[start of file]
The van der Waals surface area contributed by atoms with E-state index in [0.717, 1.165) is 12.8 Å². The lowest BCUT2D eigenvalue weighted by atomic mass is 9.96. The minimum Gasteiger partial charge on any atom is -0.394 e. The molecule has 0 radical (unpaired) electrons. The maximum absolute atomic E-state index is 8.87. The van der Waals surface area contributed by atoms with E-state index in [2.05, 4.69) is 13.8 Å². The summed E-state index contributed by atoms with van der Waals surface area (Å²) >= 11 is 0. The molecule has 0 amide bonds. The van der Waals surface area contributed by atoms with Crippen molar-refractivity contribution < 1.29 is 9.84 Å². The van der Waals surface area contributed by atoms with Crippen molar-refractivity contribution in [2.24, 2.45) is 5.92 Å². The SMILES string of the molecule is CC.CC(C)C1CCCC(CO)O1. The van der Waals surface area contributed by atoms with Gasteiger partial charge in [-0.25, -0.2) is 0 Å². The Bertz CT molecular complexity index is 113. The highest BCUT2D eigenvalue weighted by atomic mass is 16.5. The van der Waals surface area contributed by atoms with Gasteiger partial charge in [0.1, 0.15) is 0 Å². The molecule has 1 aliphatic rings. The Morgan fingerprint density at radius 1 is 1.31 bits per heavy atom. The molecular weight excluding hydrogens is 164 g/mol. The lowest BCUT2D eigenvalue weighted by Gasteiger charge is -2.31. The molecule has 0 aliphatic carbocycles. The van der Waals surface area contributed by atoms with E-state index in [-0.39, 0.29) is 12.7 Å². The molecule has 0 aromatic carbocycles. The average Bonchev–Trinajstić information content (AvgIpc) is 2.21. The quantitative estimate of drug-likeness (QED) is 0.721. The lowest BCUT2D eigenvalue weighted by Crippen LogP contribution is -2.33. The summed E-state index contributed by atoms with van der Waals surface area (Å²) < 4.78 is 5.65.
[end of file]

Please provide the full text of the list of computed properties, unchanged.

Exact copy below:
The van der Waals surface area contributed by atoms with E-state index in [0.717, 1.165) is 12.8 Å². The lowest BCUT2D eigenvalue weighted by atomic mass is 9.96. The minimum Gasteiger partial charge on any atom is -0.394 e. The molecule has 0 radical (unpaired) electrons. The maximum absolute atomic E-state index is 8.87. The van der Waals surface area contributed by atoms with E-state index in [2.05, 4.69) is 13.8 Å². The summed E-state index contributed by atoms with van der Waals surface area (Å²) >= 11 is 0. The molecule has 0 amide bonds. The van der Waals surface area contributed by atoms with Crippen molar-refractivity contribution < 1.29 is 9.84 Å². The van der Waals surface area contributed by atoms with Crippen molar-refractivity contribution in [2.24, 2.45) is 5.92 Å². The SMILES string of the molecule is CC.CC(C)C1CCCC(CO)O1. The van der Waals surface area contributed by atoms with Gasteiger partial charge in [-0.25, -0.2) is 0 Å². The Bertz CT molecular complexity index is 113. The highest BCUT2D eigenvalue weighted by atomic mass is 16.5. The van der Waals surface area contributed by atoms with Gasteiger partial charge in [0.1, 0.15) is 0 Å². The molecule has 1 aliphatic rings. The Morgan fingerprint density at radius 1 is 1.31 bits per heavy atom. The molecular weight excluding hydrogens is 164 g/mol. The lowest BCUT2D eigenvalue weighted by Gasteiger charge is -2.31. The molecule has 0 aliphatic carbocycles. The van der Waals surface area contributed by atoms with E-state index in [-0.39, 0.29) is 12.7 Å². The molecule has 0 aromatic carbocycles. The average Bonchev–Trinajstić information content (AvgIpc) is 2.21. The quantitative estimate of drug-likeness (QED) is 0.721. The lowest BCUT2D eigenvalue weighted by Crippen LogP contribution is -2.33. The summed E-state index contributed by atoms with van der Waals surface area (Å²) < 4.78 is 5.65.